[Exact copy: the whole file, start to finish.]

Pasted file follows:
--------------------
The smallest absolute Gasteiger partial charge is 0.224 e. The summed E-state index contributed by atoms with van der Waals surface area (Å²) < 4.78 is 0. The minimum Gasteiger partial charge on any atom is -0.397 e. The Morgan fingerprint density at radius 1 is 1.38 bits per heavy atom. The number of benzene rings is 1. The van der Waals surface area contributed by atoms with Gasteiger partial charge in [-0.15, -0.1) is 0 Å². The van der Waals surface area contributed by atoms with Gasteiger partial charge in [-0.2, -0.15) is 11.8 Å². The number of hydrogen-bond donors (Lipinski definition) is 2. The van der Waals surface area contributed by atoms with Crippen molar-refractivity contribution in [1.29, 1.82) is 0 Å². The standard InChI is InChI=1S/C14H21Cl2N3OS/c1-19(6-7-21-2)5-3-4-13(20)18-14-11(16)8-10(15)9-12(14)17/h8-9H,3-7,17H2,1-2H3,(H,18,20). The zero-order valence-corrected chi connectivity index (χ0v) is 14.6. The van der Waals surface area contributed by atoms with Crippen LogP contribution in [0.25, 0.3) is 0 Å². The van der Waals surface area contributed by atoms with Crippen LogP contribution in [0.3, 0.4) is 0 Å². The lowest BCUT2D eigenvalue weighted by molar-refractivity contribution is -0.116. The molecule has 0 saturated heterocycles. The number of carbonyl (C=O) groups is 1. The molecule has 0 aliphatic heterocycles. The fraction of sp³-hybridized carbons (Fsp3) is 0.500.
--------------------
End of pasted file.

The smallest absolute Gasteiger partial charge is 0.224 e. The summed E-state index contributed by atoms with van der Waals surface area (Å²) < 4.78 is 0. The minimum Gasteiger partial charge on any atom is -0.397 e. The Morgan fingerprint density at radius 1 is 1.38 bits per heavy atom. The number of benzene rings is 1. The van der Waals surface area contributed by atoms with Gasteiger partial charge in [-0.15, -0.1) is 0 Å². The van der Waals surface area contributed by atoms with Gasteiger partial charge in [-0.2, -0.15) is 11.8 Å². The number of hydrogen-bond donors (Lipinski definition) is 2. The van der Waals surface area contributed by atoms with Crippen molar-refractivity contribution in [1.29, 1.82) is 0 Å². The standard InChI is InChI=1S/C14H21Cl2N3OS/c1-19(6-7-21-2)5-3-4-13(20)18-14-11(16)8-10(15)9-12(14)17/h8-9H,3-7,17H2,1-2H3,(H,18,20). The zero-order valence-corrected chi connectivity index (χ0v) is 14.6. The van der Waals surface area contributed by atoms with Crippen LogP contribution in [0.25, 0.3) is 0 Å². The van der Waals surface area contributed by atoms with Crippen LogP contribution in [0.3, 0.4) is 0 Å². The lowest BCUT2D eigenvalue weighted by molar-refractivity contribution is -0.116. The molecule has 0 saturated heterocycles. The number of carbonyl (C=O) groups is 1. The molecule has 0 aliphatic heterocycles. The fraction of sp³-hybridized carbons (Fsp3) is 0.500.